Psychiatric mental health nurse practitioners (PMHNPs) are entering the field at a rate far exceeding psychiatrists, a trend that reveals significant opportunities for policy reform.
The number of PMHNPs in the field skyrocketed in the past five years, while the number of psychiatric residency matches grew at only a linear rate, according to a new Health Affairs report.
Medicare reimbursement data echoes this finding. The number of PMHNPs with a Medicare National Provider Identifier number shot up by 134% from 2013 to 2019, while the number of psychiatrists increased by only 15%.
Meanwhile, patients are struggling to get access to mental health care. More than 75% of all U.S. counties are experiencing a shortage of any type of mental health worker and 96% of all counties have a shortage of mental health prescribers, according to the American Psychiatric Nurses’ Association.
American mental health patients, therefore, are increasingly relying on NPs during a time of significant need.
Despite the unmet need for mental health care, NPs are often prevented from practicing at the top of their education and license.
“First, to realize the full potential of the growing NP primary care and behavioral health workforce, they must be allowed to practice at the top of their education and license, without artificially imposed scope of practice restrictions,” Health Affairs authors wrote.
States that give primary care NPs the ability to have full practice authority and remove the requirement for NPs to provide care from regulatory contracts with physicians have improved access to care without sacrificing quality or cost-effectiveness, research has shown.
Twenty-seven states have already done so, and these states may also be able to more successfully recruit and retain NPs.
Softening requirements for NPs benefit physicians, too. When NPs operate more independently, physicians and NPs both experience increased productivity.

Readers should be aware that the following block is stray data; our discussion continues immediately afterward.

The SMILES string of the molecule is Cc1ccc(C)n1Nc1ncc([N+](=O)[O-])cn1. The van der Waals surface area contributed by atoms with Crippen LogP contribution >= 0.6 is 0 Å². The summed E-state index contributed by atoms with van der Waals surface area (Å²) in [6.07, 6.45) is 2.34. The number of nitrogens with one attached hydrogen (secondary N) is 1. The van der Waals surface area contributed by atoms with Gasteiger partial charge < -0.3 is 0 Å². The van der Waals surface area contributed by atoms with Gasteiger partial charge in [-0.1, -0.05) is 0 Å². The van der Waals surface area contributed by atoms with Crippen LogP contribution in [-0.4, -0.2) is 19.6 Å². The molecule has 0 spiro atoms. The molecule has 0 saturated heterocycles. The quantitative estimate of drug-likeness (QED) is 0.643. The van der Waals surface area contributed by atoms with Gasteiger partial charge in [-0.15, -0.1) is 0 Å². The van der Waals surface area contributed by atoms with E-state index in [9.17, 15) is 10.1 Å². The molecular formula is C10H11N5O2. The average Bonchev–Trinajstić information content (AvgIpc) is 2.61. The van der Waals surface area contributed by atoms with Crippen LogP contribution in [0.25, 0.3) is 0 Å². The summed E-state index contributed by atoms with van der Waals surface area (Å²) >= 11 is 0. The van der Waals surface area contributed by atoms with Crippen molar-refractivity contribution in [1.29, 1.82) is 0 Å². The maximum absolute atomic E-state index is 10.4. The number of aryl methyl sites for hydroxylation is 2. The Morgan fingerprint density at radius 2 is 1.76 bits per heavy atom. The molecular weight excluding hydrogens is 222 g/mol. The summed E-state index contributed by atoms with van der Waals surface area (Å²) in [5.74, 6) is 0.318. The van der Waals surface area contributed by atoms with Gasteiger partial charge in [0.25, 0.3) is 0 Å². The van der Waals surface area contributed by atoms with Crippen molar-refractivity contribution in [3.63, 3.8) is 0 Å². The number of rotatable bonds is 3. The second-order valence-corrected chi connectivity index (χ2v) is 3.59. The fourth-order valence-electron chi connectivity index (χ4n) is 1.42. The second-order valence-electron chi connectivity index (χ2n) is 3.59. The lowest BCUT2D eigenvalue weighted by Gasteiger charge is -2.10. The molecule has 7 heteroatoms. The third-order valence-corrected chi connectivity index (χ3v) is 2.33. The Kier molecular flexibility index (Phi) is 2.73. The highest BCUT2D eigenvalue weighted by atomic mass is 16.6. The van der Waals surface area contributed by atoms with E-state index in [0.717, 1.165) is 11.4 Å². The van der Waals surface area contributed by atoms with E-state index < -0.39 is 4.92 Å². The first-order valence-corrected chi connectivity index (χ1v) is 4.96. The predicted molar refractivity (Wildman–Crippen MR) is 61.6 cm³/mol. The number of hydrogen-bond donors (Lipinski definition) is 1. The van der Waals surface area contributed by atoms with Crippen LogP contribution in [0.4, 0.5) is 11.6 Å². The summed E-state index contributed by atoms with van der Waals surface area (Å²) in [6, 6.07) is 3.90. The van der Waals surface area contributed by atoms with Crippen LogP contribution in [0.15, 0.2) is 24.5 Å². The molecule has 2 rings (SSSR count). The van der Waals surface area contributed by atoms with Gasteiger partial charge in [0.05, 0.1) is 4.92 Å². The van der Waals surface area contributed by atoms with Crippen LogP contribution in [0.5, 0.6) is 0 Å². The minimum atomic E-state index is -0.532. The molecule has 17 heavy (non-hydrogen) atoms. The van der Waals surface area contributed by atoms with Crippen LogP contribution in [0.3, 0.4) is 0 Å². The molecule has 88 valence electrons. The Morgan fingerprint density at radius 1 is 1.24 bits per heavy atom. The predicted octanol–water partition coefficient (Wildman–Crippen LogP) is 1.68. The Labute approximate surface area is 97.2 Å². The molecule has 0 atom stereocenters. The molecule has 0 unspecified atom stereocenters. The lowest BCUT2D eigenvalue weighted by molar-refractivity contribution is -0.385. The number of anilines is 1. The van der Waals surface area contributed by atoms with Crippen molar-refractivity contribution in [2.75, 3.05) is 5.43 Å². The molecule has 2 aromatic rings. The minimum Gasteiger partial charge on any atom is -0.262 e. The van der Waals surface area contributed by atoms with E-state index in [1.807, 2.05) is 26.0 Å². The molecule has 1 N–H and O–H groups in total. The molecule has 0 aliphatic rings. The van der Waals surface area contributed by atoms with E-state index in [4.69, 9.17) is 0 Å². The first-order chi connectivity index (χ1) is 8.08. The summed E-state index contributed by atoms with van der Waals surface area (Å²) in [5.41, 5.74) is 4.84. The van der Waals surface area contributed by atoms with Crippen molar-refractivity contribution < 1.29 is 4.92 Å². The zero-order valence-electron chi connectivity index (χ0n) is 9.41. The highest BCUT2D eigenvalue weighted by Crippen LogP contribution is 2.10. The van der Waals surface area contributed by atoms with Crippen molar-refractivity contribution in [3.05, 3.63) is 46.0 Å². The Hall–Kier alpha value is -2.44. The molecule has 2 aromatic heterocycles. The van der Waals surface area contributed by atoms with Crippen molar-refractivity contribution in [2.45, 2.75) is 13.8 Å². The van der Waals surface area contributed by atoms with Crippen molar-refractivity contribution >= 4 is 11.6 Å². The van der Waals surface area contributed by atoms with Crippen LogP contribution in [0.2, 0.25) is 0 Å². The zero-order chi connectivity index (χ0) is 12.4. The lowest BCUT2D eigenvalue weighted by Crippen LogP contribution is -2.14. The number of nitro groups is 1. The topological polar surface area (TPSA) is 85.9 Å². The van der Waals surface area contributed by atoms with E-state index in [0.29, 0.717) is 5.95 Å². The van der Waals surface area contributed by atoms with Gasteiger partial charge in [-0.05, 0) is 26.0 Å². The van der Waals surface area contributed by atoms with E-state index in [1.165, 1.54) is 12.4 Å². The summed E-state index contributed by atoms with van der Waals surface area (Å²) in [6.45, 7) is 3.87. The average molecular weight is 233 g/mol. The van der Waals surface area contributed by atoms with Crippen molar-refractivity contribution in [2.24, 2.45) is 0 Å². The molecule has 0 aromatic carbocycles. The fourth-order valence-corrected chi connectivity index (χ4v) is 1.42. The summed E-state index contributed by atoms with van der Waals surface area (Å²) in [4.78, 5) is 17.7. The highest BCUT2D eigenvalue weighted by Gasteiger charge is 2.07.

NP education funding
Medicare’s graduate medical education (GME) payment system receives federal funding to the tune of $15 billion annually, but NPs are ineligible to receive a slice of the funds. Additionally, funds for physicians go primarily to hospitals rather than community-based settings where most primary care is delivered.
“GME has become a major source of the problem, rather than the solution,” read the report. “We need enhanced federal funding for education of ALL primary care providers, and programs that prioritize interprofessional programs and programs in community-based settings, especially in rural and underserved areas.”
The federal government measures health professional shortage areas and medically underserved areas are determined using numbers of physicians only. NPs and physician assistants (PAs) are not included in assessments, despite trends demonstrating that the bulk of the growth in the workforce stems from NPs and PAs.
Research from the USC-Brookings Schaeffer Initiative for Health Policy even questioned the broadly claimed behavioral health workforce shortage. It suggested that there is not evidence across all provider groups and geographies to demonstrate an aggregate shortage of mental health practitioners.
“Why are we willfully ignoring reality?” the Health Affairs report asked.